Too often, when faced with poetry written from within turmoil, I am confronted with the question “was poetry the right medium for this thought to come out?” and consider strongly whether a poem was meant as a cathartic undertaking or whether its forming into poetry plays a significant role and justifies its publication. When reading Young Americans by Jackqueline Frost, I’ve become fully convinced that there are poets who not only justify, but extend the case that a poetics can be made from within turmoil.
At the advent of disaster, whether it be socio-cultural, financial or political, writing becomes a vital and urgent act, and one that can be a valuable document for further investigation. However, the document is forever at odds with the poetics of the momentary, distilling the singularity of the event into a universality beyond ethno-geographical significance, and one that can be both constructive in the machinery of empathy and destructive in the dissolution of difference that ties the incident to its vital surroundings. When reading Frost’s “Young Americans”, there are certainly strong geopolitical ties, perhaps most prominently to Louisiana and Oakland, which stand as the book’s staple ecologies where the “Young Americans” can frolic, struggle with drugs and finances, and get slaughtered at war.
There is a potent and pre-meditative reconciliation with disaster in writing grounded in socio-political turmoil, one that has been at the heart of the greatest aesthetic movements in poetics in the past century.
Before approaching the language and ideology of Jackqueline Frost’s “Young Americans”, the first striking feature of the poetry is its presentation. Each poem in the first half of “Young Americans” is designed for a specific frame, as if they’ve been composed and sized on a canvas before being hung in perfect frame against the white background of the page. These poem-portraits, firmly hanging and cleanly cut, are situated where the frame can be broken with much dramatic effect in outlying iterations making a loud and clear point: if you don’t “understand” the conversation, at least you become familiarized with its shape.
The poems and their iterative ‘I’s and ‘We’s (perhaps representing the titular Young American(s)) are continuously defining and redefining themselves. the state itself is an entity Frost is consistently at odds with, whether under capital or heteropatriarchy. Frost’s voice is highly critical of state and statement. each poem is a microcosm of the book’s greater poetics, all of which are built upon the aesthetic gesture towards the political moment, an act that achieves something more political than any explicit poetry of struggle can achieve. in the first major chapter we read “belonging as she/ does to the enormous/ bliss of american death”.
A few pages on we read “Call for a new language/ first learn from violence” and so does Frost. To speak to violence, one must first listen to violence, and considering the trauma received while listening, an explicit retort is one that can further circulate trauma into later listeners. Frost’s construction of an aesthetic gesture towards the political moment is therefore an act rooted in reclamation of power as well as one that cuts off this endless circle of trauma and violence at its root: to speak violence in its own tongue is to perpetuate violence, and that is why Form is so important to Frost’s work.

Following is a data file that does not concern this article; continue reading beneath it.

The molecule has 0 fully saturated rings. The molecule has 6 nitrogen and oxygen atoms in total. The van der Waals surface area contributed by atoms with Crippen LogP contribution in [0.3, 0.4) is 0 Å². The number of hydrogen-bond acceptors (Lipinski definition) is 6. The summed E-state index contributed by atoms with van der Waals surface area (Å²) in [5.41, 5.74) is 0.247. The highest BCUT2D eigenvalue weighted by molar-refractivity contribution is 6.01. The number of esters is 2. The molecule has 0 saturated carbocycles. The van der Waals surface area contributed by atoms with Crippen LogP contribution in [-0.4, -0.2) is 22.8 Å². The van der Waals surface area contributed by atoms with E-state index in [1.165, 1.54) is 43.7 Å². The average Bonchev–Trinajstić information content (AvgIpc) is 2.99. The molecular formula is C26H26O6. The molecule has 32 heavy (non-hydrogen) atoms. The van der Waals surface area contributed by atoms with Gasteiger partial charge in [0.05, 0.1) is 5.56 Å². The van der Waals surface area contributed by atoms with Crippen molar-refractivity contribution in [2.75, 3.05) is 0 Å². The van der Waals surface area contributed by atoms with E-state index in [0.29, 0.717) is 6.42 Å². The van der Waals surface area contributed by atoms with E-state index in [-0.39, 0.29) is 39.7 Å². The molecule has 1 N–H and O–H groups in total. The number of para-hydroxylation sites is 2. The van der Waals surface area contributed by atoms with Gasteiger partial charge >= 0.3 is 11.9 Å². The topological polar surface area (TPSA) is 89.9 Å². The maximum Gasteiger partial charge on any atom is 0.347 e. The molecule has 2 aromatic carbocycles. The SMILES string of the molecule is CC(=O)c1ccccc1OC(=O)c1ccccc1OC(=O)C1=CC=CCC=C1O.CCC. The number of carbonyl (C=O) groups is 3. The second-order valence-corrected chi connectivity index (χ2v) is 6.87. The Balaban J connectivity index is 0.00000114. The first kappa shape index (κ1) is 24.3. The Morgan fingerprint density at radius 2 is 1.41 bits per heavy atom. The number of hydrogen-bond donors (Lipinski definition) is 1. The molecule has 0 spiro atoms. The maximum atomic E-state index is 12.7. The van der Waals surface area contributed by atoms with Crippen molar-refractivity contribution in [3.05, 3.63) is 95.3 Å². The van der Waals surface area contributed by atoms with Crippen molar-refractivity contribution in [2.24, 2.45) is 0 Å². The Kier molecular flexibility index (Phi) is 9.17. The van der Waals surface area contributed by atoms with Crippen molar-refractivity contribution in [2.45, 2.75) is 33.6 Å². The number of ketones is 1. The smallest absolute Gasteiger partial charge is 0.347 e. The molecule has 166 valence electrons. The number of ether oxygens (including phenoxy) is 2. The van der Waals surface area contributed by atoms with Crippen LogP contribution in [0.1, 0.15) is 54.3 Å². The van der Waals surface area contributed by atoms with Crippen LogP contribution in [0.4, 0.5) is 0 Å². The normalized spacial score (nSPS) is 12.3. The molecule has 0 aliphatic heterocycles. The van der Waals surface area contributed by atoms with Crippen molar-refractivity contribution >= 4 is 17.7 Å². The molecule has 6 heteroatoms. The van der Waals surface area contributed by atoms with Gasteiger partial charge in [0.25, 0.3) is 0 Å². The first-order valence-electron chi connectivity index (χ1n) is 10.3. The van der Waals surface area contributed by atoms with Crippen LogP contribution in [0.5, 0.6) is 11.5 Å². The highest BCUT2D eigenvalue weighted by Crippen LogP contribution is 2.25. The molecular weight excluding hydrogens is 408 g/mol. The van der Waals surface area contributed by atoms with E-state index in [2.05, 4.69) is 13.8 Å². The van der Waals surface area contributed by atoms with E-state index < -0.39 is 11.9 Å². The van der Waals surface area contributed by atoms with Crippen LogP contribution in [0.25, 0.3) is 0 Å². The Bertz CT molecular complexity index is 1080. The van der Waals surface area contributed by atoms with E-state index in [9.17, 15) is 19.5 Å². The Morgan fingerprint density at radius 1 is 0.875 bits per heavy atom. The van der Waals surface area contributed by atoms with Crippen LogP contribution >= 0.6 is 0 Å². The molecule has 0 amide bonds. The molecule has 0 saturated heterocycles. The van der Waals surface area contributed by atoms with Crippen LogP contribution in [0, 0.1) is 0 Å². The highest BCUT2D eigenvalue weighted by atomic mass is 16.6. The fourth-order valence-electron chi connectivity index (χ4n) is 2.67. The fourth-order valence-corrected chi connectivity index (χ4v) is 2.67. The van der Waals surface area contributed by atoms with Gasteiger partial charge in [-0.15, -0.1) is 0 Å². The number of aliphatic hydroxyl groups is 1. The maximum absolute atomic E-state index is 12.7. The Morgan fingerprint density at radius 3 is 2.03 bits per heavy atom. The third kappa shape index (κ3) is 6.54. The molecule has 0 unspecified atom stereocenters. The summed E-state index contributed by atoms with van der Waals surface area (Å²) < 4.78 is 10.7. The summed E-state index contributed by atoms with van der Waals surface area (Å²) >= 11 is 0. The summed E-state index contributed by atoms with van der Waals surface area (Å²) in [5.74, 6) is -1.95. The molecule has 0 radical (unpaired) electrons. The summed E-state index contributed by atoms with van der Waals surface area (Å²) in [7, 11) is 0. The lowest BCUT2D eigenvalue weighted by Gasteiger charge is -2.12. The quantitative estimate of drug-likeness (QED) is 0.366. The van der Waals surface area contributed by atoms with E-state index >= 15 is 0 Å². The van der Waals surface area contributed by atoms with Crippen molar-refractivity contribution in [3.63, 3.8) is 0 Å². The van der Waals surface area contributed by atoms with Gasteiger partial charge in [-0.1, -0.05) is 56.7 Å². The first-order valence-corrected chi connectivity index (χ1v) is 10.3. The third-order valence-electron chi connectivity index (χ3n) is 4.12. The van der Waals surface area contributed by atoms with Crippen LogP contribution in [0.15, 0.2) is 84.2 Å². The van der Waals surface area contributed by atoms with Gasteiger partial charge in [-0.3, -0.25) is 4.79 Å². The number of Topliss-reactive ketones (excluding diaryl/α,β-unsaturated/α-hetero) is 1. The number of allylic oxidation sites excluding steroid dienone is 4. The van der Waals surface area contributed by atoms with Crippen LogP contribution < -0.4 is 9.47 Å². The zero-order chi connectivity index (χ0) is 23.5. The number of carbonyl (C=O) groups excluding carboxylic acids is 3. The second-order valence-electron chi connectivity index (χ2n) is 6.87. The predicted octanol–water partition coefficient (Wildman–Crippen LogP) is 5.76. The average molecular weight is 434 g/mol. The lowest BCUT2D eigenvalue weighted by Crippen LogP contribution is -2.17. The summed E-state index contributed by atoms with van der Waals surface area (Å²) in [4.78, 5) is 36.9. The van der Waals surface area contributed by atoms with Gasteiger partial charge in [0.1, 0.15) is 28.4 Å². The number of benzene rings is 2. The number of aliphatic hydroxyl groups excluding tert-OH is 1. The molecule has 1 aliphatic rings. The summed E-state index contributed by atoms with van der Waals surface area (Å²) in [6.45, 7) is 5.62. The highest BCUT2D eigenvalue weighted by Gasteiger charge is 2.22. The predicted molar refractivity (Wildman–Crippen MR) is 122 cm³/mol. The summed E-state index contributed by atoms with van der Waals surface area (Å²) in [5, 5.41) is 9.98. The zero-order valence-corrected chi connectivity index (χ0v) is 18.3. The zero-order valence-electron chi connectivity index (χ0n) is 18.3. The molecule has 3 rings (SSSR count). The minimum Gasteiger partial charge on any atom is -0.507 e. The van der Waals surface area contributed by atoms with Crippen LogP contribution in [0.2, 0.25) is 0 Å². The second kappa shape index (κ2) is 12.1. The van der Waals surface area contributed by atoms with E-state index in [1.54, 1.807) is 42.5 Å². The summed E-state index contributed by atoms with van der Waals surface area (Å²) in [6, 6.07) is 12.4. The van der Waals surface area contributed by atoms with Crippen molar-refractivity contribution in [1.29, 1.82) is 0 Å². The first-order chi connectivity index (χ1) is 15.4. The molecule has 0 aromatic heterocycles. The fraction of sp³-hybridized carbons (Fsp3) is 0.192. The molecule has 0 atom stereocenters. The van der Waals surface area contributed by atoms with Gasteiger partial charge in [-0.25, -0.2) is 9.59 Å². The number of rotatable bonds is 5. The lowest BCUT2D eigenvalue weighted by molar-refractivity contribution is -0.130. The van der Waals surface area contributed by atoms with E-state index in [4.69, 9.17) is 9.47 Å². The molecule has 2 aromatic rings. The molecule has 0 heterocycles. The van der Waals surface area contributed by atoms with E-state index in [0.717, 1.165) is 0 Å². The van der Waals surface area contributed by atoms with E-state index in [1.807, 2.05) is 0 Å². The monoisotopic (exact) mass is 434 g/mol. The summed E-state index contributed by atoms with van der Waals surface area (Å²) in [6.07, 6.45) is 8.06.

Frost’s form starts from the power of the conjunctive and its incredible usefulness in conveying the poetics of mood and weather. Mood and weather (two of philosophy’s most uncharted topics) become germane to the geo-politics of Young Americans. Frost’s form isn’t something built, but the form itself is a narrative she wields: a language system clad in flamboyant paint not to make language beautiful, but to make it recognizable against the enemy: the canonical. The conjunctive and subjunctive play important roles in the traversal of the breath, something that becomes poetically more significant in the second chapter of the book, “You Have the Eyes of a Martyr”. There’s a sudden move away from the sentence and into the breath itself.
We read “dear prisoner, december was/ and serpent’s milk/ is also” [slashes included in original]. Whereas, in the book’s first half, the breath was dictated by white space and space between words, “You Have the Eyes of a Martyr” forces breaks with the use of the slash, even taking the place of paragraph breaks sometimes. the slash then itself creates separate sub junctures in the poems’ conjunctures. We later read “/there is a part of you/ you grieve/ but I do not/ and so am heretical” where the written word glides between speech and its breath, and writing and its subsets within speech. The slash violently cuts, violently breaks, cleaves and separates. the slash bleeds the poems into an incongruous reading experience. when reading “You Have the Eyes of a Martyr”, the reader needs to break down every poem and rebuild it, forming any thought about it from scratch.
In the end, after reading Young Americans, one comes away with an important lesson: if a poetry is translucent, it means it is ideologically repetitive. Only an opaque poetics can create new discourse in a world on the verge of destruction, something that Jackqueline Frost has been able to achieve with incisive wit, socio-political observation and layer upon layer of style and form creating something truly magnificent.
Khashayar “Kess” Mohammadi is an Iranian-born Toronto-based writer and translator.